The role of the Spirit in conscience formation has recently been reaffirmed by the Vatican. The Spirit, argues Pope John Paul II, gives to human beings “the gift of conscience, so that in this conscience the image [i.e. humanity] may faithfully reflect its model, which is both Wisdom and the Eternal Law, the source of the moral order in [humanity] and in the world.”28 Here the pope is linking the presence of the Spirit in the world to conscience, a step that, as we’ve seen, many others
26 Mahoney, “Spirit of Wisdom”, 51.
27 Bouchard, “Recovering the Gifts”, 539.
28 John Paul II, Dominum et Vìvificantem (Pretoria: SACBC, 1986), ?. 36.
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[ have also taken, most notably Thomas Aquinas, though I suspect that for many in the hierarchy the Spirit may been seen less as that which activates conscience as seeking to uphold and enforce the moral law.
With his background in bioethics and business ethics, John Mahoney is probably more conscious of the ‘grey areas’ of moral decision making than many29 and is no doubt conscious of the deep tensions that the action of the Spirit may
| have on us as we make decisions. We should not be lulled (as I think some Vatican officials fear) into a sense that the Spirit’s involvement in moral decision-making will make us complacent or seek easy options. In his great work, Yves Congar describes the action of the Holy Spirit thus:
The Holy Spirit acts within us or penetrates into us like an anointing.. .makes us conscious of the sovereign attraction of the absolute and of our own wretchedness and of the untruth and selfishness that fills our lives. We are conscious of being judged, but at the same time we are forestalled by forgiveness and grace, with the result that our false excuses, our self-justifying mechanisms and the selfish structure of our lives break down.30
To really act in conscience requires profound self-examination and self-knowledge, a willingness to confront oneself honestly. The means whereby we link a decision made in conscience under the guidance of the Holy Spirit, I would suggest, is through the process of prayerful discernment.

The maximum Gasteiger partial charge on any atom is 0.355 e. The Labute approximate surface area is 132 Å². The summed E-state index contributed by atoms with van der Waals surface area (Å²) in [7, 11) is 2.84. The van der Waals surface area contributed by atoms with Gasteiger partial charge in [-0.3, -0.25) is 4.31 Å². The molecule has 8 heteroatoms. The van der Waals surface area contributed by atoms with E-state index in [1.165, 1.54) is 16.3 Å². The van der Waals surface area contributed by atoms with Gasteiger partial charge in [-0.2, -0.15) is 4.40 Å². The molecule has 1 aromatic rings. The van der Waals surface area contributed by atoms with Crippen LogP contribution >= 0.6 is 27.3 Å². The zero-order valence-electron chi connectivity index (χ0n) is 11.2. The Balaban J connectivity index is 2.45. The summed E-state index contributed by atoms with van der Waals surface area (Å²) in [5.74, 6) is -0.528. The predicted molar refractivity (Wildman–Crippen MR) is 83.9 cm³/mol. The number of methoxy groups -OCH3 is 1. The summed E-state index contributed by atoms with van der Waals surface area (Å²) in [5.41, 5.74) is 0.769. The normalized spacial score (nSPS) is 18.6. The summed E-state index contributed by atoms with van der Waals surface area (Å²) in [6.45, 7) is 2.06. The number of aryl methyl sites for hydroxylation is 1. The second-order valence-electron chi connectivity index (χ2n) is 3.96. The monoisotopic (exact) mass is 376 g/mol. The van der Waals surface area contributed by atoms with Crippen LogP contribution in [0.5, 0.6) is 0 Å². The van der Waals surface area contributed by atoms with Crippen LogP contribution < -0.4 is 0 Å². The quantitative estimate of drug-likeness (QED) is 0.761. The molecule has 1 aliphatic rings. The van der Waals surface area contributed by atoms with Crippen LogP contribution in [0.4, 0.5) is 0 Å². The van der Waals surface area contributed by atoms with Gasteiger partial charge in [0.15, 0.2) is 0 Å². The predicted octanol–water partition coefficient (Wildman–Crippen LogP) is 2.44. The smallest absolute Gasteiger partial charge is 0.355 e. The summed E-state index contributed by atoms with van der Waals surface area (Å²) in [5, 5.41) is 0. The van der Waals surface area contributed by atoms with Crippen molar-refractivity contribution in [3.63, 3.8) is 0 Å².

Discernment in the Spiritual Exercises
Given that I am deeply uneasy with what I’ve called ‘commandist short-circuiting’ of moral decision-making – whether of the direct form or one that I believe seems to reduce conscience to blind obedience to a super-egoistic authority (a form of moral commandism, I would suggest), I would like in this section to outline a method for moral decision-making that (a) respects conscience, (b) consciously invokes the aid of the Holy Spirit, and (c) is rooted in freedom. I am referring here to discernment, the prudent making of life-choices, rooted here in the Spiritual Exercises of St Ignatius Loyola.311 use this not because it is the only method of decision-making but because it offers a series of distinct advantages: (1) it is done in the context of prayer, usually a retreat, while (2) also utilizing one’s capacity for reason; it is also (3) not done alone but often in consultation with others, and
29 Mahoney, Seeking the Spirit, 51.
30 Congar, I Believe in the Holy Spirit, Vol. 2, 123; Cf. Bouchard, “Recovering the Gifts”, 552.
31 I am not saying that there aren’t other means than the Spiritual Exercises in making prayerful moral decisions. The Christian mystical tradition – Catholic, Protestant and Orthodox – are full of them. Brevity restricts me to these exercises, as well as my sense of competence: as a Jesuit it is the form of prayer with which I am most familiar.
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(4) it fulfills the formed/informed function through the exercises exhortation to ‘think with the church’.
St Ignatius Loyola (1491-1556)32 was a Spanish soldier-nobleman who underwent a personal conversion to Christ and later founded the Catholic religious order, the Society of Jesus (Jesuits). During his conversion he spent months in seclusion in a cave near Manresa, Spain, where he prayed through the life of Christ, imagining himself in the scenes depicted in the Gospels. The notes he made during this time became the outline of a handbook for prayer, the Spiritual Exercises. This text formed the basis of a variety of retreats – 8-day, 30-day and retreats in daily life conducted over a period of six months to a year. All Jesuits made these exercises on joining the order. Women’s religious orders adopted them too, and today they are used ecumenically. It is not uncommon, today, to find on an Ignatian retreat (a retreat based on the Exercises) Anglicans, Methodists, Presbyterians and Dutch Reformed Christians, laity as well as clergy.